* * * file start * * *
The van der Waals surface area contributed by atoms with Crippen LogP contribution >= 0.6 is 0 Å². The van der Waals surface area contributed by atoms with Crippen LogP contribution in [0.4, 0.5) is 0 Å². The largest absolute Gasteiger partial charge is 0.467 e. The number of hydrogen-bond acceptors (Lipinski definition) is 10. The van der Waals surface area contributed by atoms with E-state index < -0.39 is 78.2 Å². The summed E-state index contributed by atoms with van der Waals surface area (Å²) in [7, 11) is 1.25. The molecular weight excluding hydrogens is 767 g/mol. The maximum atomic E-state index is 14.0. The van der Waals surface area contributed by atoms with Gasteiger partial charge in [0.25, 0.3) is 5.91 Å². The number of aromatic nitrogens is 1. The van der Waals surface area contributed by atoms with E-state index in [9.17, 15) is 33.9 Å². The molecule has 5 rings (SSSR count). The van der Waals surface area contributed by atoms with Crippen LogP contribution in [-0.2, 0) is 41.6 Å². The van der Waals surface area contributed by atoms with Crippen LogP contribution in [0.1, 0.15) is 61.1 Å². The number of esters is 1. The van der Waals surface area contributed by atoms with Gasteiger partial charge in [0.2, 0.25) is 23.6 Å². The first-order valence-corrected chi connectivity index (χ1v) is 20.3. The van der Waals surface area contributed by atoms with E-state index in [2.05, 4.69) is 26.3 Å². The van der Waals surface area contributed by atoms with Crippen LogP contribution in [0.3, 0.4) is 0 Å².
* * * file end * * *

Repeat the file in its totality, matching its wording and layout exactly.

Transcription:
The van der Waals surface area contributed by atoms with Crippen LogP contribution >= 0.6 is 0 Å². The van der Waals surface area contributed by atoms with Crippen LogP contribution in [0.4, 0.5) is 0 Å². The largest absolute Gasteiger partial charge is 0.467 e. The number of hydrogen-bond acceptors (Lipinski definition) is 10. The van der Waals surface area contributed by atoms with E-state index < -0.39 is 78.2 Å². The summed E-state index contributed by atoms with van der Waals surface area (Å²) in [7, 11) is 1.25. The molecular weight excluding hydrogens is 767 g/mol. The maximum atomic E-state index is 14.0. The van der Waals surface area contributed by atoms with Gasteiger partial charge in [0.25, 0.3) is 5.91 Å². The number of aromatic nitrogens is 1. The van der Waals surface area contributed by atoms with E-state index in [9.17, 15) is 33.9 Å². The molecule has 5 rings (SSSR count). The van der Waals surface area contributed by atoms with Crippen LogP contribution in [-0.2, 0) is 41.6 Å². The van der Waals surface area contributed by atoms with Crippen LogP contribution in [0.1, 0.15) is 61.1 Å². The number of esters is 1. The van der Waals surface area contributed by atoms with Gasteiger partial charge in [0.2, 0.25) is 23.6 Å². The first-order valence-corrected chi connectivity index (χ1v) is 20.3. The van der Waals surface area contributed by atoms with E-state index in [2.05, 4.69) is 26.3 Å². The van der Waals surface area contributed by atoms with Crippen LogP contribution in [0.3, 0.4) is 0 Å².